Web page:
Brian Hicks On Why He’s Scouting Public Lands Now
Editor’s Note: Brian Hicks lives in southeast Texas near Beaumont. He deer hunts about 200 acres of private lands and two different national forests each season. Both of the national forests that he hunts have heavy hunting pressure. Yet, each season he consistently takes older-age-class bucks that will score 120 to 150 on Boone & Crockett.
I start scouting for deer the day that deer season closes, especially on public lands. Once deer season ends, 99 percent of the public-land deer hunters have left the national forests. Then I can learn where and how they’ve hunted, and locate the bucks they haven’t found. As soon as the hunters leave the woods, I put out trail cameras on public lands and will use the trail cameras for several reasons. I want to be able to see the bucks that are left on the national forest lands after the hunters are gone. Just as importantly, I want to learn where and when these bucks are moving, and when they drop their antlers. As soon as I see bucks with only one antler or no antlers, I start shed hunting to learn more about the deer on these lands.
One of the big fears associated with putting trail cameras out on public lands is the fear of having the camera stolen, and I have had a few trail cameras stolen. So, I don’t think I have this problem solved. But one thing I do is have a two-camera set-up. I’ll set the first camera up at about the same level as the deer I want to photograph, usually along trails, scrape lines and rubs. To set-up the second camera, I use my tree stand to climb up a tree. I’ll get high enough in the tree where most hunters won’t see the camera. Even if they do spot it, they won’t have a climbing tree stand with them after the season. If I come and check my cameras and one camera has been taken, I know I have their pictures on my second camera. When I catch someone taking one of my cameras, I report it to the U.S. Forest Service officers, hoping we’ll create a culture that stops people from stealing trail cameras, since they know there’s a very good chance that they will be caught. Many times, you have to come up with creative ways to solve problems with a trail camera thief. But again, you drastically reduce the chances of having your cameras misappropriated, if you put them out when deer hunters have left the woods.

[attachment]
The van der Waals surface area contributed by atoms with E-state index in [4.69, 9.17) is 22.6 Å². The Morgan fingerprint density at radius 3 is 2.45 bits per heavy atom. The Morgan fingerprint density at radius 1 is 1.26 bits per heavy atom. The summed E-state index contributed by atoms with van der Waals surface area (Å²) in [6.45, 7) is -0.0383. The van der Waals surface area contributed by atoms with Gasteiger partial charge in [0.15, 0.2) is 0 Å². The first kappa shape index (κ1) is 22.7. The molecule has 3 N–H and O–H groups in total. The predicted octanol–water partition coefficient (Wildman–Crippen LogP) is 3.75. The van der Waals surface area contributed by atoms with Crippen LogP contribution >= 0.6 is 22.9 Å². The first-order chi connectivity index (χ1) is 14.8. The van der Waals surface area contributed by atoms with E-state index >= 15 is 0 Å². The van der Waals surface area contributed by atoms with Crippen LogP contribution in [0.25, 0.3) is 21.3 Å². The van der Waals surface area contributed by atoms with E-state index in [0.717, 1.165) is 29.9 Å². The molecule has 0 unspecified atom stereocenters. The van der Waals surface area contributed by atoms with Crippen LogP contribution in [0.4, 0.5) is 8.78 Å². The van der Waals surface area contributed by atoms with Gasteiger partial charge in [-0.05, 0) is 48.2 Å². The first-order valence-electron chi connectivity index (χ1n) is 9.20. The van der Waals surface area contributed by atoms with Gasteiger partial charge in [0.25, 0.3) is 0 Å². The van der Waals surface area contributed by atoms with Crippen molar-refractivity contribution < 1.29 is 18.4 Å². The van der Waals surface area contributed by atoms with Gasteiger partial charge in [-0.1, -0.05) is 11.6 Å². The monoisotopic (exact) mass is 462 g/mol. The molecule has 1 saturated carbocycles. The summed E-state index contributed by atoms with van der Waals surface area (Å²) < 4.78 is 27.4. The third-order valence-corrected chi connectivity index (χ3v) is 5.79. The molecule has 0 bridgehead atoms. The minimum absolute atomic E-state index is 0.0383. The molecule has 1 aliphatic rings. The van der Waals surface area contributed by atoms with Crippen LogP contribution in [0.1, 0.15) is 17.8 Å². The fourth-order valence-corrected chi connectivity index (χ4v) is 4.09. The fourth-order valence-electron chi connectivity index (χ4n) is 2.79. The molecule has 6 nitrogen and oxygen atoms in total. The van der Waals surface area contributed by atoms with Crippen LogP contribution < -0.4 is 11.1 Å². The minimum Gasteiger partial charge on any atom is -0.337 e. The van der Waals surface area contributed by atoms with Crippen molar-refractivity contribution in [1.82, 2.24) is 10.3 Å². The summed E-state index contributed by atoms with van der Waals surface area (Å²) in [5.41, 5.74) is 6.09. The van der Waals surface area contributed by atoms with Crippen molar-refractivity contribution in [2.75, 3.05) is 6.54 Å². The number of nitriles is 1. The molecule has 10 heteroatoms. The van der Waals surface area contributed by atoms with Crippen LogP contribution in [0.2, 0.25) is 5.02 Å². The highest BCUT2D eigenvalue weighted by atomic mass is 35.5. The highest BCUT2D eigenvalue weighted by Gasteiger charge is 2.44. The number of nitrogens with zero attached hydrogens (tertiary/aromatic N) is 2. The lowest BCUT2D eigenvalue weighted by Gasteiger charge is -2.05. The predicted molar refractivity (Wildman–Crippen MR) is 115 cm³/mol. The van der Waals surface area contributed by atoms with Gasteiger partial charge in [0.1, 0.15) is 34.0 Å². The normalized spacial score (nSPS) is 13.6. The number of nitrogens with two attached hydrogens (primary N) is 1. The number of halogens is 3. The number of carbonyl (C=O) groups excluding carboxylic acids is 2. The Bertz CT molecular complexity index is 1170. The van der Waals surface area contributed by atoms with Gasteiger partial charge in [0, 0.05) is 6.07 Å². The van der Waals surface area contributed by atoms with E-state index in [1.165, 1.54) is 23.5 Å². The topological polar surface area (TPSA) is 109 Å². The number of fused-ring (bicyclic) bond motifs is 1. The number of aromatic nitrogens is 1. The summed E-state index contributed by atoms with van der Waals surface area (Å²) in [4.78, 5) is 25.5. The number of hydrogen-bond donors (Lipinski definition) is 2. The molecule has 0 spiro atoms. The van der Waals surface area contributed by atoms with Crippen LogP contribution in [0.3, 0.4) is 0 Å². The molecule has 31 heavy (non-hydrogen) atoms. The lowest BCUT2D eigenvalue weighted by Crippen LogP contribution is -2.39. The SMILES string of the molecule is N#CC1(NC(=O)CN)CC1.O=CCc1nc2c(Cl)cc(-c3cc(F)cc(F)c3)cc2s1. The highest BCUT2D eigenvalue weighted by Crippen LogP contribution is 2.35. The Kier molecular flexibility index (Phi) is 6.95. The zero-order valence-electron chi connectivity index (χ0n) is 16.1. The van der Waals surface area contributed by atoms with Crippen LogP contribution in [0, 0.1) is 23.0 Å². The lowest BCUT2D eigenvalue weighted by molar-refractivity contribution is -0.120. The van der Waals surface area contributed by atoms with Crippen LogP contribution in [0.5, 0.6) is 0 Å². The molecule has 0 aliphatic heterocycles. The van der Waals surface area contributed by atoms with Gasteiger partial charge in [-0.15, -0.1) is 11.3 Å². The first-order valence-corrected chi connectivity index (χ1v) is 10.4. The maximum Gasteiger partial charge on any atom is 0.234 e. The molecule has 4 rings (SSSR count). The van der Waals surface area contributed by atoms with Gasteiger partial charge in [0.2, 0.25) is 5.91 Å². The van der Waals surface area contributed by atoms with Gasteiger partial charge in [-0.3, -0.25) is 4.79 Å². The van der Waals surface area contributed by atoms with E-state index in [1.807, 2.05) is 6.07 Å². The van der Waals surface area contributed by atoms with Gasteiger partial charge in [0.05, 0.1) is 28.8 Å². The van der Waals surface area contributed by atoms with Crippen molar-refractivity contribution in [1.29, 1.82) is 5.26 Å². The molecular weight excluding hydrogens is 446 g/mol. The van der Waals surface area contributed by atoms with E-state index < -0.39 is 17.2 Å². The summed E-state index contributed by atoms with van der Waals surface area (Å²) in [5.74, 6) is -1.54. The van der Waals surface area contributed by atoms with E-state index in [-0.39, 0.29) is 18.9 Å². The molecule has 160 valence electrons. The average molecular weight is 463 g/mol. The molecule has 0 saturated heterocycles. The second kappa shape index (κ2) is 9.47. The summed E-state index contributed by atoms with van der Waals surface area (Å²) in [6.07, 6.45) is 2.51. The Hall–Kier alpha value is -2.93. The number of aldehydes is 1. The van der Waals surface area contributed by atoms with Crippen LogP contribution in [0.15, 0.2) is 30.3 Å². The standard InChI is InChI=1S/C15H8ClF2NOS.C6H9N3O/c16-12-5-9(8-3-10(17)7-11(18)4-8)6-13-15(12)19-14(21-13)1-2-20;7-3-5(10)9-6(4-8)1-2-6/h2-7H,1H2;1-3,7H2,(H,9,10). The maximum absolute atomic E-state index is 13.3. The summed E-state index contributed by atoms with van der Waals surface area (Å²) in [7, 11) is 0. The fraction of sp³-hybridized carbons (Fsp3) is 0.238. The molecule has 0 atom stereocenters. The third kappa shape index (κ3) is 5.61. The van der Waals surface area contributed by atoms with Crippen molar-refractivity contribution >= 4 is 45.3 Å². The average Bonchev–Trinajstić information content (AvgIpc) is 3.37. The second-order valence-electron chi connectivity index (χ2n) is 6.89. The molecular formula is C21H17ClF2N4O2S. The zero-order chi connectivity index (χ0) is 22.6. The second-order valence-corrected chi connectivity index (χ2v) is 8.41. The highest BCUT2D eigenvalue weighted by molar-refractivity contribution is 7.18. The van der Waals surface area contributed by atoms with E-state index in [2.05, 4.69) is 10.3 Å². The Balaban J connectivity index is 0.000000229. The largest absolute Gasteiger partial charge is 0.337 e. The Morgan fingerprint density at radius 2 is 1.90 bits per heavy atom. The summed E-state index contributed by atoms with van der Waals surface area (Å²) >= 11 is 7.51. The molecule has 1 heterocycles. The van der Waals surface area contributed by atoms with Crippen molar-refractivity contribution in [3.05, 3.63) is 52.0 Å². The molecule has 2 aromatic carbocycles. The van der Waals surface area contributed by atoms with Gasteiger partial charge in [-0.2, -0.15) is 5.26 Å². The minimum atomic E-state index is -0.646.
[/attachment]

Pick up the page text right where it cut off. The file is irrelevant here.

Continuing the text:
I decide where to put my cameras by walking through the woods with my GPS. When I find scrapes, rubs, creek crossings and trails to and from deer bedding and feeding areas, I mark these spots as waypoints. I can get a pretty good idea of where the bucks have been moving during the rut. I also mark the spots where I find significant deer sign with a ScoutLook app on my mobile phone. This great app is one that every hunter needs on his or her cell phone, tells you the direction that the wind should be blowing on every one of your stand sites and shows your scent cone. I highly recommend the ScoutLook app, if you have a smartphone. When you mark a spot with your ScoutLook app, it has a drop-down menu that allows you to select what the area is that you’re marking. This extremely easy-to-use app enables you to put a lot of really-good information in it. Once deer season arrives in the fall, on the day you decide to hunt, you can get critical information from the app.
Be sure to check with the officials at the public lands where you want to place your trail cameras as to how long you can leave the cameras there.